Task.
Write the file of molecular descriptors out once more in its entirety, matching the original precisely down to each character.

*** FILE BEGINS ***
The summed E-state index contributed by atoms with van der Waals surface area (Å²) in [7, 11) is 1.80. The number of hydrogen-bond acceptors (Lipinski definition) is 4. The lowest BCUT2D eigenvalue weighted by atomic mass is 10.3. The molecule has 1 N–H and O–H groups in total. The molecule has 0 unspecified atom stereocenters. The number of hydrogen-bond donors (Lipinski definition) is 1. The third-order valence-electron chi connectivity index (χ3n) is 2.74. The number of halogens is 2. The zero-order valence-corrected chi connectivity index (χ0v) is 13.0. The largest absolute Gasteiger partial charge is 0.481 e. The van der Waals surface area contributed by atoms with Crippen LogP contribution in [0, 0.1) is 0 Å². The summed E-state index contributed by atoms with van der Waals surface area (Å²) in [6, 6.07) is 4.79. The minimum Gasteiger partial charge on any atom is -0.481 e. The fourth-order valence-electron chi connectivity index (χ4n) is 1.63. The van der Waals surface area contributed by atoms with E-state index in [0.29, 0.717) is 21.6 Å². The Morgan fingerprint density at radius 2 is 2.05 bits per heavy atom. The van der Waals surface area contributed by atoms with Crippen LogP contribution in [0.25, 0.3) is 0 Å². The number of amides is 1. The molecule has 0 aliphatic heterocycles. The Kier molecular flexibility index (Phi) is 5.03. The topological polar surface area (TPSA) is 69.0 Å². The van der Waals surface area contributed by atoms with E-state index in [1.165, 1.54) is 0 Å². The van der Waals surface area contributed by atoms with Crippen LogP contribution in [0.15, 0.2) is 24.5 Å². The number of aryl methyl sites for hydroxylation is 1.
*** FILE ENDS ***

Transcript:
The summed E-state index contributed by atoms with van der Waals surface area (Å²) in [7, 11) is 1.80. The number of hydrogen-bond acceptors (Lipinski definition) is 4. The lowest BCUT2D eigenvalue weighted by atomic mass is 10.3. The molecule has 1 N–H and O–H groups in total. The molecule has 0 unspecified atom stereocenters. The number of hydrogen-bond donors (Lipinski definition) is 1. The third-order valence-electron chi connectivity index (χ3n) is 2.74. The number of halogens is 2. The zero-order valence-corrected chi connectivity index (χ0v) is 13.0. The largest absolute Gasteiger partial charge is 0.481 e. The van der Waals surface area contributed by atoms with Crippen LogP contribution in [0, 0.1) is 0 Å². The summed E-state index contributed by atoms with van der Waals surface area (Å²) in [6, 6.07) is 4.79. The minimum Gasteiger partial charge on any atom is -0.481 e. The fourth-order valence-electron chi connectivity index (χ4n) is 1.63. The van der Waals surface area contributed by atoms with E-state index in [0.29, 0.717) is 21.6 Å². The Morgan fingerprint density at radius 2 is 2.05 bits per heavy atom. The van der Waals surface area contributed by atoms with Crippen LogP contribution in [0.25, 0.3) is 0 Å². The number of amides is 1. The molecule has 0 aliphatic heterocycles. The Kier molecular flexibility index (Phi) is 5.03. The topological polar surface area (TPSA) is 69.0 Å². The van der Waals surface area contributed by atoms with E-state index in [1.165, 1.54) is 0 Å². The van der Waals surface area contributed by atoms with Crippen LogP contribution in [0.15, 0.2) is 24.5 Å². The number of aryl methyl sites for hydroxylation is 1.